Felty’s Syndrome

What is Felty Syndrome?

Felty’s syndrome is a complication of rheumatoid arthritis. Felty’s syndrome is determined by the presence of three pathologies: rheumatoid arthritis, an enlarged spleen (splenomegaly), and a decreased amount of white blood cells in human blood. This syndrome is not common. It occurs in only 1% of patients with rheumatoid arthritis.

Felty’s syndrome is very rare, its descriptions in the literature are given in the order of casuistry. In children, it is less common than in adults. Therefore, since the time of A. R. Felty (1929), almost no significant additions have been made to the understanding of the essence of this syndrome. The disease proceeds similarly to the articular-visceral form of rheumatoid arthritis, however, the articular syndrome is not as malignant as with this form. More often, visceral manifestations come first. Pretty early, along with polyarthritis or a little later, an enlarged spleen is determined (tight to the touch, painless). Over time, it can reach large sizes.

Causes of Felty Syndrome

The cause of Felty’s syndrome is unknown. Some patients with rheumatoid arthritis may develop this syndrome, while some do not. White blood cells form in the bone marrow. In patients with this syndrome, white blood cells form in the bone marrow, despite the low circulation of white blood cells in the blood. These white cells may accumulate in excess in the spleen of a patient with Felty’s syndrome. This is especially pronounced in patients suffering from this symptom who have antibodies that fight against white blood cells.

Pathogenesis during Felty’s Syndrome

The formation of anti-granulocyte antibodies against the background of rheumatoid arthritis, the frequency of HLA-DRw4 expression is reduced. Cytopenia is explained by hypersplenism, but splenectomy does not cure.

Symptoms of Felty’s Syndrome

Some patients with Felty’s syndrome have infections, such as pneumonia or skin infections, more often than the average person. Low ability to resist inflammatory processes due to the low number of lymphocytes is the cause of frequent infections. The appearance of leg ulcers can complicate Felty’s syndrome.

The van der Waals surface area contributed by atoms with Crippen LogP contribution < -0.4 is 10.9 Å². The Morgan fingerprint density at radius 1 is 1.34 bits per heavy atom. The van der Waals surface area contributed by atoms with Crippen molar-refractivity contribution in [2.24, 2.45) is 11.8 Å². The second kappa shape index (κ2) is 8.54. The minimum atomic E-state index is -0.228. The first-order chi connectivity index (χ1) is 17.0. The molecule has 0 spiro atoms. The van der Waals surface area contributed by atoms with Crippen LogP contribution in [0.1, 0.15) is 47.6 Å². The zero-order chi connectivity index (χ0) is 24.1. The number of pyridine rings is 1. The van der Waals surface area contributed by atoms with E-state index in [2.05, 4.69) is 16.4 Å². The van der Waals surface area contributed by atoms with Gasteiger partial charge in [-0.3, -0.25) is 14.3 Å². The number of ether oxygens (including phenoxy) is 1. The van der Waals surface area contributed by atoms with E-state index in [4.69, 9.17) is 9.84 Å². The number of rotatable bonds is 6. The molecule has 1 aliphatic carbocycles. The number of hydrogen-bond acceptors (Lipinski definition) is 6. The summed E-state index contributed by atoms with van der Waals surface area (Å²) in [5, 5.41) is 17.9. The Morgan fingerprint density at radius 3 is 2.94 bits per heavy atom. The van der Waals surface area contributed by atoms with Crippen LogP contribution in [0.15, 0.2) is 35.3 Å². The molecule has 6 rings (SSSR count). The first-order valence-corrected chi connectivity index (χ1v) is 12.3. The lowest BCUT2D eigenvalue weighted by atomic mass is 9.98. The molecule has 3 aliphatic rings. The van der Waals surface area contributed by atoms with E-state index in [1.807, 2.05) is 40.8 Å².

In the early stages, leukopenia (up to 4–2-109 / l), granulocytopenia, anemia, thrombocytopenia, explained by most authors as hypersplenism, occur. In particular, neutrophils loaded with phagocytosed immune complexes undergo increased destruction in the spleen. A histological examination of the spleen reveals pulp hyperplasia, vascular overflow with blood and the expansion of sinuses, areas of necrosis. The latter are the result of vasculitis characteristic of rheumatoid arthritis.

In the advanced stage of the disease, inhibition of granulocyte maturation at the stage of promyelocytes and myelocytes, a decrease in the number of mature neutrophils, an increase in the number of plasma cells are found in the bone marrow.

Characteristic features are also an increase in lymph nodes (to varying degrees), pellagroid skin pigmentation in open areas of the body, progressive weight loss, amyotrophy, and liver enlargement. As a result of agranulocytosis, necrotic stomatitis, agranulocytic tonsillitis, sepsis and other infectious diseases can develop.

Complications of Felty’s syndrome:

  • Rupture of the spleen
  • Intercurrent infections
  • Portal hypertension with gastrointestinal bleeding.

Diagnosis of Felty’s Syndrome

There is no specific analysis for the diagnosis of Felty’s syndrome. Diagnosis is based on the three pathologies mentioned above. Most patients with rheumatoid arthritis have antibodies in their blood.

Felty Syndrome Treatment

Treatment for this syndrome is not always required. Rheumatoid arthritis is treated as usual, as standard. Treatment of recurring infections, leg ulcers, active arthritis includes rheumatism medications, such as methotrexate or azathioprine. Patients with serious infections need to be injected with a granulocyte colony stimulating factor every week, which helps increase white blood cell count. Surgical removal of the spleen is performed for the same reasons, but this has not yet been evaluated in lengthy studies.

Basic funds help not only to reduce the clinical manifestations of arthritis, but also to increase the number of blood cells:

  • Gold salts
  • Methotrexate 7.5-15 mg / week
  • Penicillamine.

Glucocorticosteroids are effective in high doses, with the transition to the regimen of small doses (<10 mg), relapse occurs. At the same time, the prolonged use of high doses of HA is not physiological in rheumatoid arthritis and leads to an increased risk of intercurrent infections in Felty’s syndrome. The use of granulocytostimulating factor seems useful in conditions of intercurrent infections and neutropenia. Assign 5 mg / kg / day, in the absence of effect after 2-3 weeks, the dose is doubled. Upon reaching a peripheral blood neutrophil level> 1.0´109 / L and maintaining this level for three consecutive days, the drug is canceled. Nevertheless, cases of exacerbation of RA against the background of granulocyte-stimulating factor have been described.

Surgical treatment of Felty’s syndrome.
In rare cases, with the ineffectiveness of conservative treatment, splenectomy is performed. It should be remembered that in 25% of patients neutropenia recurs after splenectomy. Splenectomy does not reduce the incidence of intercurrent infections in patients with Felty’s syndrome.